Many household substances have the potential to cause health problems, and even unintentional deaths. According to the Centers for Disease Control and Prevention, unintentional poisoning ranks second to vehicular accidents, as a cause of accidental deaths. To add to that, poison control centers receive around 2 million calls each year, regarding potential exposure to poisons.

With very alarming reports, parents need to take safety measures in order to prevent a child from ingesting these harmful substances. Here are some tips on how you can prevent poisoning:

1. Make sure that your cabinets have safety locks or childproof latches, so that children will not have access to poisonous substances.

2. All potential poisons like medications, detergents, and chemical products, should be out of your child’s reach. Store potential poisons and food items separately. Potential poisons are best stored in locked cabinets in order to prevent unintentional poisoning. Do not safely assume that storing them in high cabinets is enough to keep your child safe.

The American Association of Poison Control Centers has identified common household products, which may be harmful when ingested in large amounts, or when improperly used. Here’s a list of common household products that can be found in your home:

Kitchen – oven cleaner, drain opener, alcoholic beverages, furniture polish
Bedroom – medicines
Bathroom – toilet bowl cleaner, hair relaxer, perm solutions, nail products,
Garage – pesticides, rust remover, gasoline, kerosene, paint thinner, lighter fluid,
lamp oil, antifreeze, windshield washer fluid

3. Do not let your child play with plants inside your home, and even plants which can be found in your backyard because these may be poisonous. Keep your child away from areas, which have been recently sprayed with pesticides or fertilizer.

4. Never transfer chemical products in other containers like coffee cans, milk containers, soda bottles, or any other food container. Children may mistakenly ingest these items, when they are not stored in their original containers.

5. Always be cautious while using household products when your children are around. You can easily get distracted with other things, which may allow enough time for a child to get curious. If you need to do something while these products are out, take your child with you. Return the products in locked cabinets immediately after using them.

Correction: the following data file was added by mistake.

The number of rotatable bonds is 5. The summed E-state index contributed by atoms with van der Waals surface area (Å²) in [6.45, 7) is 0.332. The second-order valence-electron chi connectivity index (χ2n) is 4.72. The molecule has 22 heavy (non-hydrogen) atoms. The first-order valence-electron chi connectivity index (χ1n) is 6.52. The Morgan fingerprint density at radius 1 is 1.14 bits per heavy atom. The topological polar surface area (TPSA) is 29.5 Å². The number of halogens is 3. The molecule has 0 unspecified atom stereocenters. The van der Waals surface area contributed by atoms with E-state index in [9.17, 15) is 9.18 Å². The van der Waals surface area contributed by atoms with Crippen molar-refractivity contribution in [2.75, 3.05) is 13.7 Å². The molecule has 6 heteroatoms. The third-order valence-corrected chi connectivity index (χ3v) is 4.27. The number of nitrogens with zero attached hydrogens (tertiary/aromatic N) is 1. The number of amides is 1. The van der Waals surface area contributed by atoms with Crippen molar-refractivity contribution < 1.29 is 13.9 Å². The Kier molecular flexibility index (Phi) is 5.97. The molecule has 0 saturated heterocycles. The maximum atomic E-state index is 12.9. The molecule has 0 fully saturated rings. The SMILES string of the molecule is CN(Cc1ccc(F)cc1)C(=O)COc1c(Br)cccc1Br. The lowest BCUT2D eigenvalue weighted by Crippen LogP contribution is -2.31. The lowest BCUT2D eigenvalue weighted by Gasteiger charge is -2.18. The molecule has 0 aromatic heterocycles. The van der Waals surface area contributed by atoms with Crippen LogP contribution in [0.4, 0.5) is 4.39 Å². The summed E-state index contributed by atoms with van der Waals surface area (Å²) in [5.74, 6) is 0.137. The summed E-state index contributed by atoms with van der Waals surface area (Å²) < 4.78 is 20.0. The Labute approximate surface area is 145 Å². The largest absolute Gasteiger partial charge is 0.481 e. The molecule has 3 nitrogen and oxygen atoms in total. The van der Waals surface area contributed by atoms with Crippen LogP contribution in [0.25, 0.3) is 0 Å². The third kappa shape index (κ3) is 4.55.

6. Never mix chemical products because it may produce dangerous fumes.

7. If you own an older home, there may be a need to have the paint tested for lead. Be certain that your child’s toys are free of lead paint. You can get information regarding this from the U.S. Consumer Product Safety Commission (CPSC).

8. Do not take medicine in front of children, and never refer to these as candy. Children may want more “candy” when their parents are not watching, or when they get an opportunity to get a hold of medicine bottles. If possible, try to keep track of the number of pills left in a container.

If you have any concerns, or if you suspect that any of your family is exposed to poisons, call the poison control center. The number to call is 1-800-222-1222. It is also important to know that the American Academy of Pediatrics no longer recommends the use of syrup of ipecac, to induce vomiting in children who swallowed a poisonous substance.

There are indeed a lot of ways that parents can keep a child safe. Aside from modifying a child’s immediate environment, there is still a need for parents to supervise a child’s activities in order to prevent any accidents from occurring.